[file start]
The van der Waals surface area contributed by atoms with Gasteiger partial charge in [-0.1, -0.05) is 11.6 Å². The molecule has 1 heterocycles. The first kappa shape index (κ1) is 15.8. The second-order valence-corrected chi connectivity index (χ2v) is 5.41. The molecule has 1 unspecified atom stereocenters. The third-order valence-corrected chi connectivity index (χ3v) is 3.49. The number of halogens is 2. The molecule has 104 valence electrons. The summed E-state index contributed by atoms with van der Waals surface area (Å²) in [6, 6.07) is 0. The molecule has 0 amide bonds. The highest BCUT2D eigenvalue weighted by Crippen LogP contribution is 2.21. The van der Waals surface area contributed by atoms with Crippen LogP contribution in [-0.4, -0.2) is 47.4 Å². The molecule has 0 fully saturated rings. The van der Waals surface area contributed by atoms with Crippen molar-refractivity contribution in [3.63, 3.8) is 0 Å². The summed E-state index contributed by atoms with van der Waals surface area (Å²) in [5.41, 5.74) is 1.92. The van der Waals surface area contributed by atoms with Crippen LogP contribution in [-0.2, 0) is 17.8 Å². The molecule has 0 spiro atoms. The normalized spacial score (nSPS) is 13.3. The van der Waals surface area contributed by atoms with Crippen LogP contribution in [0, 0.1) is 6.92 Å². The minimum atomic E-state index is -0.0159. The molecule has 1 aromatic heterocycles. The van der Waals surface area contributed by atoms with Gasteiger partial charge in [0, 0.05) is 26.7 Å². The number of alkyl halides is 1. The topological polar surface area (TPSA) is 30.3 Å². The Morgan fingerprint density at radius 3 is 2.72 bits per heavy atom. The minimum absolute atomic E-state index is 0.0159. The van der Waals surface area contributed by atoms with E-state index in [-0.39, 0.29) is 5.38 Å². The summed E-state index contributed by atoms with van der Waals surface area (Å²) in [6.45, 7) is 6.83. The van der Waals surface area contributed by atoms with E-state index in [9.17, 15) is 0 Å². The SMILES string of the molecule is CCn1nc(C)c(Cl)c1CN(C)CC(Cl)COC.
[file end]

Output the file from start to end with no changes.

The van der Waals surface area contributed by atoms with Gasteiger partial charge in [-0.1, -0.05) is 11.6 Å². The molecule has 1 heterocycles. The first kappa shape index (κ1) is 15.8. The second-order valence-corrected chi connectivity index (χ2v) is 5.41. The molecule has 1 unspecified atom stereocenters. The third-order valence-corrected chi connectivity index (χ3v) is 3.49. The number of halogens is 2. The molecule has 104 valence electrons. The summed E-state index contributed by atoms with van der Waals surface area (Å²) in [6, 6.07) is 0. The molecule has 0 amide bonds. The highest BCUT2D eigenvalue weighted by Crippen LogP contribution is 2.21. The van der Waals surface area contributed by atoms with Crippen LogP contribution in [-0.4, -0.2) is 47.4 Å². The molecule has 0 fully saturated rings. The van der Waals surface area contributed by atoms with Crippen molar-refractivity contribution in [3.63, 3.8) is 0 Å². The summed E-state index contributed by atoms with van der Waals surface area (Å²) in [5.41, 5.74) is 1.92. The van der Waals surface area contributed by atoms with Crippen LogP contribution in [-0.2, 0) is 17.8 Å². The molecule has 0 spiro atoms. The normalized spacial score (nSPS) is 13.3. The van der Waals surface area contributed by atoms with Crippen LogP contribution in [0, 0.1) is 6.92 Å². The minimum atomic E-state index is -0.0159. The molecule has 1 aromatic heterocycles. The van der Waals surface area contributed by atoms with Gasteiger partial charge in [0, 0.05) is 26.7 Å². The number of alkyl halides is 1. The topological polar surface area (TPSA) is 30.3 Å². The Morgan fingerprint density at radius 3 is 2.72 bits per heavy atom. The minimum absolute atomic E-state index is 0.0159. The van der Waals surface area contributed by atoms with E-state index in [-0.39, 0.29) is 5.38 Å². The summed E-state index contributed by atoms with van der Waals surface area (Å²) in [6.45, 7) is 6.83. The van der Waals surface area contributed by atoms with E-state index in [9.17, 15) is 0 Å². The SMILES string of the molecule is CCn1nc(C)c(Cl)c1CN(C)CC(Cl)COC.